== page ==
Posted: 9:46 am Friday, May 2nd, 2014
By Jeff Schultz
This should be fodder for NBA conspiracy theorists: Would the NBA actually suspend Indiana’s Paul George for a seventh game of a playoff series?
UPDATE: The answer is no. The NBA has decided to not suspend any players for Game 7. Can’t say that’s a surprise.
If you missed it, George and teammate Rasaul Butler left the bench in the Hawks-Pacers first-round playoff game Thursday night during an altercation between the Hawks’ Mike Scott and Indiana’s George Hill. Video shows Butler coming much farther onto the court than George, who took two steps onto the court before both players were held back by an assistant coach.
Here’s the video:
There was a similar incident in a 2007 playoff game between San Antonio and Phoenix, when the Spurs’ Robert Horry gave a hard foul to the Suns’ Steve Nash, prompting Amare Stoudemire to leave the Phoenix bench. (Hawks coach Mike Budenholzer was a Spurs assistant coach.)
Stoudemire was suspended for Game 5 of that series, prompting this comment: “I am disappointed that the NBA looked at the letter of the rule and not the spirit of the rule. I admit I stepped on the court, and that I should have had some more restraint, but Tim Duncan did the same thing but just not in such an aggressive manner. The rules are the rules, and I abide by them, and in that same vein, I think it would be beneficial for the league then to have also taken a further look at Tim Duncan.”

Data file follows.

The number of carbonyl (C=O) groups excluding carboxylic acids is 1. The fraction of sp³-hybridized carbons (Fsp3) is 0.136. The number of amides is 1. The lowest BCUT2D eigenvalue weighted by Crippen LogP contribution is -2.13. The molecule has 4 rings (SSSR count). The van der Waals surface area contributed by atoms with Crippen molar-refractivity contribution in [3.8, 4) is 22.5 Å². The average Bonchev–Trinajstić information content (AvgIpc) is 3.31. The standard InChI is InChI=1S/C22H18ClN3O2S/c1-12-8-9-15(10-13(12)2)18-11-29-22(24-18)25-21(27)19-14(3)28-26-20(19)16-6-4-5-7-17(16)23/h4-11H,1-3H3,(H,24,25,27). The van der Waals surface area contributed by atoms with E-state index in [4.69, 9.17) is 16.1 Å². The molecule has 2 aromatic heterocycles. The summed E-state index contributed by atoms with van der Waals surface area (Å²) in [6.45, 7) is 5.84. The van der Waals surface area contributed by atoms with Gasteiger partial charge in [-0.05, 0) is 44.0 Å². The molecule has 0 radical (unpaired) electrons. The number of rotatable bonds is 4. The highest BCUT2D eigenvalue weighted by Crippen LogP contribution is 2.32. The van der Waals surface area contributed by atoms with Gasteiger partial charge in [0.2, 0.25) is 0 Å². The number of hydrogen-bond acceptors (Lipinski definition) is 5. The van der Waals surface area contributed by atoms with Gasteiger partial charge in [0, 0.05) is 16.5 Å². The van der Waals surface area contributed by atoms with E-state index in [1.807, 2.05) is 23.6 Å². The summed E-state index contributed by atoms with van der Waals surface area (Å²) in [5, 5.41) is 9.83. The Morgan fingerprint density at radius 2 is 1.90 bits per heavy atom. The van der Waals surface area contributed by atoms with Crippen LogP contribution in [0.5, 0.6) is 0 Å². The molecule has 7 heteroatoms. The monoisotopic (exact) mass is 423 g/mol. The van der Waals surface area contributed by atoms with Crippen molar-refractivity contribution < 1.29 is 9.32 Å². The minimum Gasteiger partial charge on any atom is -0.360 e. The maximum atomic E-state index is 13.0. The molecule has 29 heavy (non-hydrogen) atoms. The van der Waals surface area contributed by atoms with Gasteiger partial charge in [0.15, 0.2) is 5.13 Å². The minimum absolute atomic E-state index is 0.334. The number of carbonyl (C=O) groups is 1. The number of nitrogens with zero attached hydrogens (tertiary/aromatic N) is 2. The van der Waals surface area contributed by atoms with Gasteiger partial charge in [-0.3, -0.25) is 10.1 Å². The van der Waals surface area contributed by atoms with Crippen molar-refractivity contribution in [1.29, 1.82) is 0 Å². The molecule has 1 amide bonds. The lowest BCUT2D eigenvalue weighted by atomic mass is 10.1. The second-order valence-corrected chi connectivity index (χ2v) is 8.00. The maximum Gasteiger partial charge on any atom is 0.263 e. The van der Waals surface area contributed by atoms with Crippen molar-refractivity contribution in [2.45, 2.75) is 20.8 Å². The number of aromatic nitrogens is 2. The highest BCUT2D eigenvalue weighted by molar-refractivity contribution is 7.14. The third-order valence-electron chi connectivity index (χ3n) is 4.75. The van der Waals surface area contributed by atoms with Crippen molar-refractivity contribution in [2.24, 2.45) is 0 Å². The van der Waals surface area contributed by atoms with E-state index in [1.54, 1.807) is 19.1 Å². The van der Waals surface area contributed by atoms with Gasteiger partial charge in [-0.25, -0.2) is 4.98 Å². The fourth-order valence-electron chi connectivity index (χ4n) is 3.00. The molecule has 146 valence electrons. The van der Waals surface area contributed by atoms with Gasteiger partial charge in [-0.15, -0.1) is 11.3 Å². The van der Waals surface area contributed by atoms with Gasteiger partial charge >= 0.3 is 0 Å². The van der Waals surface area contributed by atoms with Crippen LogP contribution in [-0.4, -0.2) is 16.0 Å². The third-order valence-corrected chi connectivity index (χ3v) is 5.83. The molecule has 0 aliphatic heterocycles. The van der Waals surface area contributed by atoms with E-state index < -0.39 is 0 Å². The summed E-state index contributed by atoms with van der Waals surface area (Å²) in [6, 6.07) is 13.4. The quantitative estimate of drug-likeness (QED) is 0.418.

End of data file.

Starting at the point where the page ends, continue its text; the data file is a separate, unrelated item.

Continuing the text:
Here’s video of Horry’s hit on Nash that prompted Stoudemire (near one minute mark) to leave bench area. You can see Stoudemire (wearing No. 1) taking one foot onto the court:
Stu Jackson was the NBA’s executive vice-president under then commissioner David Stern when the suspension was handed out. “The rule with respect to leaving the bench area during an altercation is very clear. Historically, if you break it, you will get suspended, regardless of what the circumstances are,” he said then.
But Jackson said on Twitter Thursday night that he expects Butler to get suspended but not George.
The view certainly seems to be different from the couch than it was in his office.
But if this rule is followed by the letter of the law, like it was in 2007, shouldn’t George be suspended? Here’s the exact wording:
Rule No. 12, Section VII, Item 3 (c): “During an altercation, all players not participating in the game must remain in the immediate vicinity of their bench. Violators will be suspended, without pay, for a minimum of one game and fined up to $50,000. The suspensions will commence prior to the start of their next game.”
This all comes down to the interpretation of “immediate vicinity.” But the video affirms George was on the floor.
The question is whether the NBA would actually suspend George, the best player on the Eastern Conference’s No. 1 seed, for a deciding game? Doubtful.
About the Author
Sports blogger and columnist Jeff Schultz has been with the Atlanta-Journal-Constitution since 1989. He has been honored several times by the Associated Press Sports Editors (APSE), National Sportscasters and Sportswriters Association (NSSA) and several other organizations.